The dry winter has included areas that have seen devastating fires recently, including Sonoma, Napa, Lake and Mendocino counties. If the dry conditions continue, those areas will once again have dangerously high fire conditions, according to The Mercury News.
"Given what we've seen so far this year and the forecast for the next few weeks, I do think it's pretty likely we'll end up in some degree of drought by this summer," said Swain, as The Mercury News reported.
Another alarming sign of an impending drought is the decreased snowpack in the Sierra Nevada Mountain range. The National Weather Service posted to Twitter a side-by-side comparison of snowpack from February 2019 and from this year, illustrating the puny snowpack this year. The snow accumulated in the Sierra Nevadas provides water to roughly 30 percent of the state, according to NBC Los Angeles.
Right now, the snowpack is at 53 percent of its normal volume after two warm and dry months to start the year. It is a remarkable decline, considering that the snowpack started 2020 at 90 percent of its historical average, as The Guardian reported.
"Those numbers are going to continue to go down," said Swain. "I would guess that the 1 March number is going to be less than 50 percent."
The National Oceanic and Atmospheric Administration (NOAA) Climate Prediction Center forecast that the drier-than-average conditions may last through April.
NOAA said Northern California will continue deeper into drought through the end of April, citing that the "persistent high pressure over the North Pacific Ocean is expected to continue, diverting storm systems to the north and south and away from California and parts of the Southwest," as The Weather Channel reported.
As the climate crisis escalates and the world continues to heat up, California should expect to see water drawn out of its ecosystem, making the state warmer and drier. Increased heat will lead to further loss of snow, both as less falls and as more of it melts quickly, according to The Guardian.
"We aren't going to necessarily see less rain, it's just that that rain goes less far. That's a future where the flood risk extends, with bigger wetter storms in a warming world," said Swain, as The Guardian reported.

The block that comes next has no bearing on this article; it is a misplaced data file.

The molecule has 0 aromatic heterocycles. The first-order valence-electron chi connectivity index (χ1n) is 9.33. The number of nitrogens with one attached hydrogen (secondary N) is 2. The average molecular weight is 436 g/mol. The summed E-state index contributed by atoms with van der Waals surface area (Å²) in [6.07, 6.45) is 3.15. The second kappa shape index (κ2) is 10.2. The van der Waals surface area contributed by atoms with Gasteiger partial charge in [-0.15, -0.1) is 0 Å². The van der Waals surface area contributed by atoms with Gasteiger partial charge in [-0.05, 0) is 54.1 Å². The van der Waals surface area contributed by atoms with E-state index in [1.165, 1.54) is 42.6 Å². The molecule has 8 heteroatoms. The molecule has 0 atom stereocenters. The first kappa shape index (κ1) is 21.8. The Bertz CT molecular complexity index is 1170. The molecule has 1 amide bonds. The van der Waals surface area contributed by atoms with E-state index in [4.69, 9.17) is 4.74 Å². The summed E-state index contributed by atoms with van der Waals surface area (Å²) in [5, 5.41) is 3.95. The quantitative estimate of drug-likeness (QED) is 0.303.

The Guardian noted that while California's reservoirs are currently near capacity, the more immediate impact of the warm, dry winter will be how it raises the fire danger as trees and grasslands dry out.
"The plants and the forests don't benefit from the water storage reservoirs," said Swain, as The Mercury News reported. "If conditions remain very dry heading into summer, the landscape and vegetation is definitely going to feel it this year. From a wildfire perspective, the dry years do tend to be the bad fire years, especially in Northern California."
- Is California heading for another drought? - Los Angeles Times ›
- CA wildfire season: Will rain, snow weather forecast end risk? | The ... ›
- California Fires Now Rage All Year as Drought Creates Tinderbox ... ›
- California weather stays dry as rain and snow come up short | The ... ›
- California Emerged From Drought and Is Still Catching Fire - The ... ›
A warm day in winter used to be a rare and uplifting relief.
Now such days are routine reminders of climate change – all the more foreboding when they coincide with news stories about unprecedented wildfires, record-breaking "rain bombs," or the accelerated melting of polar ice sheets.
Where, then, can one turn for hope in these dark months of the year?